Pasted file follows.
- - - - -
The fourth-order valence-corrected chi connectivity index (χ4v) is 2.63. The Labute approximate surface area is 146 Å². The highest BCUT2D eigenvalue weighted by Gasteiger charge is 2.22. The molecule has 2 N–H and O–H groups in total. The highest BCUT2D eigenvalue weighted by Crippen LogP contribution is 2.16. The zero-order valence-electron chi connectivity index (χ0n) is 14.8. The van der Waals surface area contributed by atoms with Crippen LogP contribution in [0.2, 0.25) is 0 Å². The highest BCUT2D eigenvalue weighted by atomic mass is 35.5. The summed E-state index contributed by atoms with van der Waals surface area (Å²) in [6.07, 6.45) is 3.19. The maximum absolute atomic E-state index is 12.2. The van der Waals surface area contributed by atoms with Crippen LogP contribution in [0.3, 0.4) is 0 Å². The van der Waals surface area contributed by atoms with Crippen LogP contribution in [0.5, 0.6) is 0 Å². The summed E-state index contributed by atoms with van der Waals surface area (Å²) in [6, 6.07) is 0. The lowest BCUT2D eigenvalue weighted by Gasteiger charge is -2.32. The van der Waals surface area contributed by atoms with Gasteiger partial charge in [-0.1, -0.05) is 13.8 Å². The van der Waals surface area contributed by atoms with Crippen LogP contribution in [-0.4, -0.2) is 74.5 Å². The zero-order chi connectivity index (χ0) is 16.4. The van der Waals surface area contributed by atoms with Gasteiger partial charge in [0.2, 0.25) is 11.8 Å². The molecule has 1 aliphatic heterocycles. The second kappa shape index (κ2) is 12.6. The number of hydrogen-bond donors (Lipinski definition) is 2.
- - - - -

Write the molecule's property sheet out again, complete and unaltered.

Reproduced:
The fourth-order valence-corrected chi connectivity index (χ4v) is 2.63. The Labute approximate surface area is 146 Å². The highest BCUT2D eigenvalue weighted by Gasteiger charge is 2.22. The molecule has 2 N–H and O–H groups in total. The highest BCUT2D eigenvalue weighted by Crippen LogP contribution is 2.16. The zero-order valence-electron chi connectivity index (χ0n) is 14.8. The van der Waals surface area contributed by atoms with Crippen LogP contribution in [0.2, 0.25) is 0 Å². The highest BCUT2D eigenvalue weighted by atomic mass is 35.5. The summed E-state index contributed by atoms with van der Waals surface area (Å²) in [6.07, 6.45) is 3.19. The maximum absolute atomic E-state index is 12.2. The van der Waals surface area contributed by atoms with Crippen LogP contribution in [0.3, 0.4) is 0 Å². The van der Waals surface area contributed by atoms with Crippen LogP contribution in [0.5, 0.6) is 0 Å². The summed E-state index contributed by atoms with van der Waals surface area (Å²) in [6, 6.07) is 0. The lowest BCUT2D eigenvalue weighted by Gasteiger charge is -2.32. The van der Waals surface area contributed by atoms with Gasteiger partial charge in [-0.1, -0.05) is 13.8 Å². The van der Waals surface area contributed by atoms with Crippen LogP contribution in [-0.4, -0.2) is 74.5 Å². The zero-order chi connectivity index (χ0) is 16.4. The van der Waals surface area contributed by atoms with Gasteiger partial charge in [0.2, 0.25) is 11.8 Å². The molecule has 1 aliphatic heterocycles. The second kappa shape index (κ2) is 12.6. The number of hydrogen-bond donors (Lipinski definition) is 2.